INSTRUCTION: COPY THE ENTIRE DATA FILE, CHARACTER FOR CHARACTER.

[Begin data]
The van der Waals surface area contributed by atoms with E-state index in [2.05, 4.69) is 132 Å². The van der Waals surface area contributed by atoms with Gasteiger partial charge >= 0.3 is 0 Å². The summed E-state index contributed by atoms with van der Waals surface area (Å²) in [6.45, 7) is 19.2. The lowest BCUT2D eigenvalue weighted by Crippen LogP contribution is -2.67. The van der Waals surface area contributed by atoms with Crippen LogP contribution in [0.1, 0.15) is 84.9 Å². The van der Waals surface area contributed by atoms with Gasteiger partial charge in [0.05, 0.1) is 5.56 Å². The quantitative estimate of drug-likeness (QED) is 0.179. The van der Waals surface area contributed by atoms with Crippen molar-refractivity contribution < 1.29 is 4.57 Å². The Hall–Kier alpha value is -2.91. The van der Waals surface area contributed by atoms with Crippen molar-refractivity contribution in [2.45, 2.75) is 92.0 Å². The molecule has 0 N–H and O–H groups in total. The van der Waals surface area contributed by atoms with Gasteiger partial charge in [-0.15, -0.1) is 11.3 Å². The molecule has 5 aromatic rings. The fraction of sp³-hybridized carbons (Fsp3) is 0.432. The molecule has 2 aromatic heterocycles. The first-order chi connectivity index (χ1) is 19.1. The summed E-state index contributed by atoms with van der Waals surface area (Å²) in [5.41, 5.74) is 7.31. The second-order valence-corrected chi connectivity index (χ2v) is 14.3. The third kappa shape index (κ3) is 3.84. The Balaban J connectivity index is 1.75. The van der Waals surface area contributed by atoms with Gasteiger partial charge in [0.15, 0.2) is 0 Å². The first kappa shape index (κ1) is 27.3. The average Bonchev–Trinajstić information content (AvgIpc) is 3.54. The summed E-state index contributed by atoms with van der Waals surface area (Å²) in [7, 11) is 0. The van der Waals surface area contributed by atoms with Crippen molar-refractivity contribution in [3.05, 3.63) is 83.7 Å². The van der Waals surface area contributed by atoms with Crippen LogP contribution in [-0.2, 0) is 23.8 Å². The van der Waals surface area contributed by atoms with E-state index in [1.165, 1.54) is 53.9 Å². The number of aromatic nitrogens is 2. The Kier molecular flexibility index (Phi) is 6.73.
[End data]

The van der Waals surface area contributed by atoms with E-state index in [2.05, 4.69) is 132 Å². The van der Waals surface area contributed by atoms with Gasteiger partial charge >= 0.3 is 0 Å². The summed E-state index contributed by atoms with van der Waals surface area (Å²) in [6.45, 7) is 19.2. The lowest BCUT2D eigenvalue weighted by Crippen LogP contribution is -2.67. The van der Waals surface area contributed by atoms with Crippen LogP contribution in [0.1, 0.15) is 84.9 Å². The van der Waals surface area contributed by atoms with Gasteiger partial charge in [0.05, 0.1) is 5.56 Å². The quantitative estimate of drug-likeness (QED) is 0.179. The van der Waals surface area contributed by atoms with Crippen molar-refractivity contribution < 1.29 is 4.57 Å². The Hall–Kier alpha value is -2.91. The van der Waals surface area contributed by atoms with Crippen molar-refractivity contribution in [2.45, 2.75) is 92.0 Å². The molecule has 0 N–H and O–H groups in total. The van der Waals surface area contributed by atoms with Gasteiger partial charge in [-0.15, -0.1) is 11.3 Å². The molecule has 5 aromatic rings. The fraction of sp³-hybridized carbons (Fsp3) is 0.432. The molecule has 2 aromatic heterocycles. The first-order chi connectivity index (χ1) is 19.1. The summed E-state index contributed by atoms with van der Waals surface area (Å²) in [5.41, 5.74) is 7.31. The second-order valence-corrected chi connectivity index (χ2v) is 14.3. The third kappa shape index (κ3) is 3.84. The Balaban J connectivity index is 1.75. The van der Waals surface area contributed by atoms with Gasteiger partial charge in [0.15, 0.2) is 0 Å². The first kappa shape index (κ1) is 27.3. The average Bonchev–Trinajstić information content (AvgIpc) is 3.54. The summed E-state index contributed by atoms with van der Waals surface area (Å²) in [7, 11) is 0. The van der Waals surface area contributed by atoms with Crippen molar-refractivity contribution in [3.05, 3.63) is 83.7 Å². The van der Waals surface area contributed by atoms with Crippen LogP contribution in [-0.2, 0) is 23.8 Å². The van der Waals surface area contributed by atoms with E-state index in [1.165, 1.54) is 53.9 Å². The number of aromatic nitrogens is 2. The Kier molecular flexibility index (Phi) is 6.73.